iHeartMedia, America’s biggest radio broadcaster and the owner of the iHeartRadio streaming platform, has filed for chapter eleven bankruptcy protection. The media firm has been battling a massive debt load for some time, much of which stems from a so called ‘leveraged buyout’ of the company by its current owners back in 2008.
Negotiations have been underway for the best part of a year to try to restructure iHeart’s debts. When it skipped a $106 million interest payment on 1 Feb things escalated, with the company getting an automatic 30-day grace period to hammer out a deal with its moneylenders. That grace period was then extended multiple times until news of the move into bankruptcy was announced overnight.
The company is, perhaps unsurprisingly, trying to put a positive spin on the development. As it filed for chapter eleven protection, it stated that it had “reached an agreement in principle with holders of more than $10 billion of its outstanding debt and its financial sponsors”.
This agreement, it added, “reflects widespread support across the capital structure for a comprehensive balance sheet restructuring that will reduce iHeartMedia’s debt by more than $10 billion. To implement the balance sheet restructuring contemplated by the agreement in principle, iHeartMedia and certain of its subsidiaries, including iHeartCommunications, Inc, have filed voluntary petitions for relief under chapter eleven of the US Bankruptcy Code in the United States Bankruptcy Court”.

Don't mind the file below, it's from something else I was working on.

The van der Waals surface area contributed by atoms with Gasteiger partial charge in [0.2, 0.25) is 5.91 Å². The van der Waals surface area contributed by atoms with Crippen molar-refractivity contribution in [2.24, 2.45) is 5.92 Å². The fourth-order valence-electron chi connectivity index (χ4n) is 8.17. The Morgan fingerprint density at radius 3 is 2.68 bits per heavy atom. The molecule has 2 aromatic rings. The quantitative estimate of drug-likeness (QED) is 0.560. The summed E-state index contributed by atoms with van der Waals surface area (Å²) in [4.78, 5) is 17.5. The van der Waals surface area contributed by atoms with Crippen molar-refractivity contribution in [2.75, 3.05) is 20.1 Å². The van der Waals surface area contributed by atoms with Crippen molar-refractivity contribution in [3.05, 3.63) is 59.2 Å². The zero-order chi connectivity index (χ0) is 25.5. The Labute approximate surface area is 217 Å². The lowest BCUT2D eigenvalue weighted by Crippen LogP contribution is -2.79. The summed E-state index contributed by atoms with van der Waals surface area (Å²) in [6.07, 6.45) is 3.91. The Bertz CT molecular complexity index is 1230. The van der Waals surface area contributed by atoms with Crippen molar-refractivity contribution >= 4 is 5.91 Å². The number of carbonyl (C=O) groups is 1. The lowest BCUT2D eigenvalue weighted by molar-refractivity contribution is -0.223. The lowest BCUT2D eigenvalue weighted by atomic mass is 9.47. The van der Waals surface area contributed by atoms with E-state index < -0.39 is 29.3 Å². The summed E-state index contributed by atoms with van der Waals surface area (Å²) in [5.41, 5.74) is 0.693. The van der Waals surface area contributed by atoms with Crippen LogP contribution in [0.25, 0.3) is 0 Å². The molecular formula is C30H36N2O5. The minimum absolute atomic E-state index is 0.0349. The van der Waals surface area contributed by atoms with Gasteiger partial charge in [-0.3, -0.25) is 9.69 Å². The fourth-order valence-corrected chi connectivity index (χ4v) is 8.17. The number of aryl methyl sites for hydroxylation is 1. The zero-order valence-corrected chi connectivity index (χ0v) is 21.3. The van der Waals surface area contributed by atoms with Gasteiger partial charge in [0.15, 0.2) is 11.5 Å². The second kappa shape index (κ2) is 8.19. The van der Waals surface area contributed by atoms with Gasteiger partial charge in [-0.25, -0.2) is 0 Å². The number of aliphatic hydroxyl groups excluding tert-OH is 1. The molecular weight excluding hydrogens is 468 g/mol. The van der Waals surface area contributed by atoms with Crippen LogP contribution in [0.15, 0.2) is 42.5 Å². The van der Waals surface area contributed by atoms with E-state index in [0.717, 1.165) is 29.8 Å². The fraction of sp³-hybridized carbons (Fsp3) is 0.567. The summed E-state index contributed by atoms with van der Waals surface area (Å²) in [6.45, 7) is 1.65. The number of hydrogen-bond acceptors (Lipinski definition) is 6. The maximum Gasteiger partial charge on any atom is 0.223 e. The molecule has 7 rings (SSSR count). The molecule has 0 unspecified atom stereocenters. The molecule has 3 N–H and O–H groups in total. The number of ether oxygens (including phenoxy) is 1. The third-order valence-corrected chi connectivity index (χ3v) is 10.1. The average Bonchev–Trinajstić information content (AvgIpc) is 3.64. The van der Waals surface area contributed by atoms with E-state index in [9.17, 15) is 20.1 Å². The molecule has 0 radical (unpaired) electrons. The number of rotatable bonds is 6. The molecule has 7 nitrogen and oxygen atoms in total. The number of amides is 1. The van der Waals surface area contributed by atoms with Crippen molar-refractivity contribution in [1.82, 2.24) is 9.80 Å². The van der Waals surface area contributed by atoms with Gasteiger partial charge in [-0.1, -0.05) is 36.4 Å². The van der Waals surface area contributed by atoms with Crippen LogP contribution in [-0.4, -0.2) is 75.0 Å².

Day-to-day operations of iHeart’s radio stations or digital channels will not be affected in the short term, while the firm’s outdoor advertising business has not commenced chapter eleven proceedings at all.
Although the radio company’s mega-bucks debt pile is mainly the result of the 2008 acquisition, it has – like most media firms – been struggling to deal with the big shift to digital. Recognising that its core AM/FM radio business is facing new competition for multiple directions, it has diversified its operations online – in particular with the iHeart streaming platform – though music streaming is in itself a very risky business.
All that said, if the company can successfully navigate the chapter eleven process, and come out the other end with reduced debt obligations, that should allow the firm to focus its efforts more onto tackling the challenge of reinventing a traditional radio business for the digital age, rather than being entirely distracted by meeting the impossible costs of servicing mega-debts.
iHeart’s CEO Bob Pittman said last night: “iHeartMedia has created a highly successful operating business, generating year-over-year revenue growth in each of the last eighteen consecutive quarters. We have transformed a traditional broadcast radio company into a true 21st century multi-platform, data-driven, digitally-focused media and entertainment powerhouse”.
He added: “The agreement we announced today is a significant accomplishment, as it allows us to definitively address the more than $20 billion in debt that has burdened our capital structure. Achieving a capital structure that finally matches our impressive operating business will further enhance iHeartMedia’s position as America’s number one audio company”.
According to Variety, among iHeart’s music industry creditors as it slips into bankruptcy are Spotify, Universal Music, Warner Music and American collecting societies BMI, ASCAP, GMR and SoundExchange.[from http://ift.tt/2lvivLP]